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This week I had to travel to Norway for a major trade show in my industry. This show is one of around eight in the marine industry that we are essentially required to exhibit at or attend. Typically, they are held four per year on alternating years. Now, these shows are very much international in character, each attracting around 60,000 visitors from over 180 countries. Major companies spend hundreds of thousands of dollars on their exhibits at these shows and walking around the expo, you will hear conversations in dozens of different languages. One other thing becomes quickly apparent: Nearly everyone is wearing a suit and tie (except the “booth babes”… models hired to show a little leg and attract people to the stands). This week was a bit of a fashion disaster for me. I was up around 4:00AM for my flight to Oslo, grabbed a Diet Coke from the mini bar to guzzle on my drive to Berlin Airport, and promptly spilled it all over my suit while screwing around with locking the door. (I was staying at an old castle, Baron von Someone or Other’s hunting lodge. Kind of neat, but the room had one of those old iron locks with a big metal key.) Uh oh… only one suit with me. So, I go back into the room to change into a shirt and slacks, leaving my cell phone behind in the hotel room. I realized this at the airport waiting to check in. No time to return. So, improperly dressed and no phone. Gonna be one of those weeks!
Now, the marine industry is generally casual. My normal attire is a company shirt, dockers, and dress shoes, no tie necessary. In fact, outside of Japan, Korea, Taiwan, Germany, and banks in London or New York, I very rarely have to wear a suit at all, which is a good thing, because I TRULY HATE THE DAMN THINGS, especially ties. There is a special place in Hell reserved for the inventor of the tie. Now, before any women readers chime in and say that a suit and tie make us look handsome, I pose the following question: How many women enjoy wearing pantyhose? If there are, I’ve never met them. I think Rebecca owns a pair or two, but I’m really not sure since I’ve never seen her wearing them. Historically, the tie served no actual purpose other than to designate the rank of troops during the Thirty Years War.
OK… So I’m not fighting in an army, and I rank the same as everyone else, so why are they necessary? Purely decorative and useless. At least pantyhose keep a woman’s legs warm (I guess… though that is not much of an issue in the Philippines. They can be decorative. And Guys, if you ever want to tick off a woman, just ask her, “Is that a run in your stocking or is that just your leg?” If you survive the beating, you are truly a brave soul.)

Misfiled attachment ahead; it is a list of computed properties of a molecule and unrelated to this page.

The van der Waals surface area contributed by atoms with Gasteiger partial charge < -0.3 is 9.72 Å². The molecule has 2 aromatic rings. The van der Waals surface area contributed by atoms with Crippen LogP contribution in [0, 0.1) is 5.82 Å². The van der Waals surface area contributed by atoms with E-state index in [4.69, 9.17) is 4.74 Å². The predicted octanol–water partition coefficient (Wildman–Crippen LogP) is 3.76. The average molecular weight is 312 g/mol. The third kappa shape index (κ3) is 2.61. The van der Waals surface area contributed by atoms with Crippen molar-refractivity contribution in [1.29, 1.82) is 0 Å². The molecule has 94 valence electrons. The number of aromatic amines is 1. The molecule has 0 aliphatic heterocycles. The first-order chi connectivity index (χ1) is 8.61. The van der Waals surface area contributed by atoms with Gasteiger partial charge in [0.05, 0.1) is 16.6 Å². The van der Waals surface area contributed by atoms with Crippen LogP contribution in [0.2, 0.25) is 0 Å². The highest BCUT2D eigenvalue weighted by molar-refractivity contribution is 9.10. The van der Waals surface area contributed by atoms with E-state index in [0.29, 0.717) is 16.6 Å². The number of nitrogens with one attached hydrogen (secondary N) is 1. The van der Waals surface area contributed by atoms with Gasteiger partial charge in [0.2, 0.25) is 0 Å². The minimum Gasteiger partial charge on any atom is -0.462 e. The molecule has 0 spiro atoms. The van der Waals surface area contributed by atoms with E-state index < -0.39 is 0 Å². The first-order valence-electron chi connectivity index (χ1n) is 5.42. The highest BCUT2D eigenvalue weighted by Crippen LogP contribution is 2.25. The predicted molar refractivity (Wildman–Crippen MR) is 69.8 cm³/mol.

So, I get to the show, too casually dressed, but no big deal. This show is mostly about appointments with existing customers, most of whom I’ve known for quite a while. They also usually know how much I travel and I get a little leeway. I also get what is known as the “American Pass”. Most Europeans know that Americans tend to generally be more casual, so they are not as picky in certain situations (like at the show.) So, quick explanation to my colleagues about the Diet Coke, and everything is rosy, understanding laughter all around.
So, what does all of this nonsensical ranting have to do with the Philippines? Well, for those, like me, who hate ties, you will probably never have to wear one in the Philippines. People are casual. It’s too hot for a suit, anyway. In fact, for 90% of my business meetings here, I can safely show up in jeans and a company shirt, and that will be acceptable. Now, I’m not suggesting walking around like a slob, and in certain situations, like in Government Offices, you will not be admitted wearing a wife beater, shorts, and flip flops, but you can show up dressed as “business casual” nearly everywhere except the most formal situations. Also, in formal situations, you pick up a ton of cultural points with Filipinos if you wear a traditional Barong Tagalog instead of a suit. This attire is native to the Philippines, and more suited to the climate anyway. In fact, throughout Southeast Asia, suits and ties are normally not required except in banking, finance, or legal industries. Even in places like Singapore. In fact, I didn’t even have to wear a tie at my wedding!
One final note about the show. On day two, while wearing my cleaned and pressed suit and tie, I was having lunch with a group of customers. These guys were very high government officials from Vietnam (Think 3 levels below Prime minister). We go into the restaurant and my customer says, “John, this is too formal. No need for the jacket and tie today!” and I’m back to business casual after all of that.